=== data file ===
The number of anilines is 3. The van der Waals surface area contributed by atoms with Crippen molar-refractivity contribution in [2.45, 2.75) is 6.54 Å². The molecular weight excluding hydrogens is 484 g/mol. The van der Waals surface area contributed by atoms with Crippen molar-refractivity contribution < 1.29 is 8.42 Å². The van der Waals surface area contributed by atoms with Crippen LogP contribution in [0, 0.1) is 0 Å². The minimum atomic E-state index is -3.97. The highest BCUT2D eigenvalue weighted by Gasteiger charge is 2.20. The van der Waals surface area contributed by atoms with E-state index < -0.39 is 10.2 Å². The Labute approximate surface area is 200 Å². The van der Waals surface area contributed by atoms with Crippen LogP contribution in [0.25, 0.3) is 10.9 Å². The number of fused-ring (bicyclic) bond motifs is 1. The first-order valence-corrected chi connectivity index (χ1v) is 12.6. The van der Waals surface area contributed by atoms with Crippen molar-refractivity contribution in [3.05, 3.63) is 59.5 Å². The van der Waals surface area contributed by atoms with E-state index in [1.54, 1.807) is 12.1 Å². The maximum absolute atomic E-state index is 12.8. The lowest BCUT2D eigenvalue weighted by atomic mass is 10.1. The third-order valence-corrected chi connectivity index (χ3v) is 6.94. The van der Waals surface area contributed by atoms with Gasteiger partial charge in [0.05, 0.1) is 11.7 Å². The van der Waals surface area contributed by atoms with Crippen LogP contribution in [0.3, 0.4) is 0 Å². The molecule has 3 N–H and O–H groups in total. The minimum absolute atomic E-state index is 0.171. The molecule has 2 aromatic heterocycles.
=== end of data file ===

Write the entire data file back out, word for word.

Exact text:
The number of anilines is 3. The van der Waals surface area contributed by atoms with Crippen molar-refractivity contribution in [2.45, 2.75) is 6.54 Å². The molecular weight excluding hydrogens is 484 g/mol. The van der Waals surface area contributed by atoms with Crippen molar-refractivity contribution < 1.29 is 8.42 Å². The van der Waals surface area contributed by atoms with Crippen LogP contribution in [0, 0.1) is 0 Å². The minimum atomic E-state index is -3.97. The highest BCUT2D eigenvalue weighted by Gasteiger charge is 2.20. The van der Waals surface area contributed by atoms with E-state index < -0.39 is 10.2 Å². The Labute approximate surface area is 200 Å². The van der Waals surface area contributed by atoms with Crippen LogP contribution in [0.25, 0.3) is 10.9 Å². The number of fused-ring (bicyclic) bond motifs is 1. The first-order valence-corrected chi connectivity index (χ1v) is 12.6. The van der Waals surface area contributed by atoms with Crippen molar-refractivity contribution in [3.05, 3.63) is 59.5 Å². The van der Waals surface area contributed by atoms with E-state index in [1.54, 1.807) is 12.1 Å². The maximum absolute atomic E-state index is 12.8. The lowest BCUT2D eigenvalue weighted by atomic mass is 10.1. The third-order valence-corrected chi connectivity index (χ3v) is 6.94. The van der Waals surface area contributed by atoms with Gasteiger partial charge in [0.05, 0.1) is 11.7 Å². The van der Waals surface area contributed by atoms with Crippen LogP contribution in [0.3, 0.4) is 0 Å². The molecule has 3 N–H and O–H groups in total. The minimum absolute atomic E-state index is 0.171. The molecule has 2 aromatic heterocycles.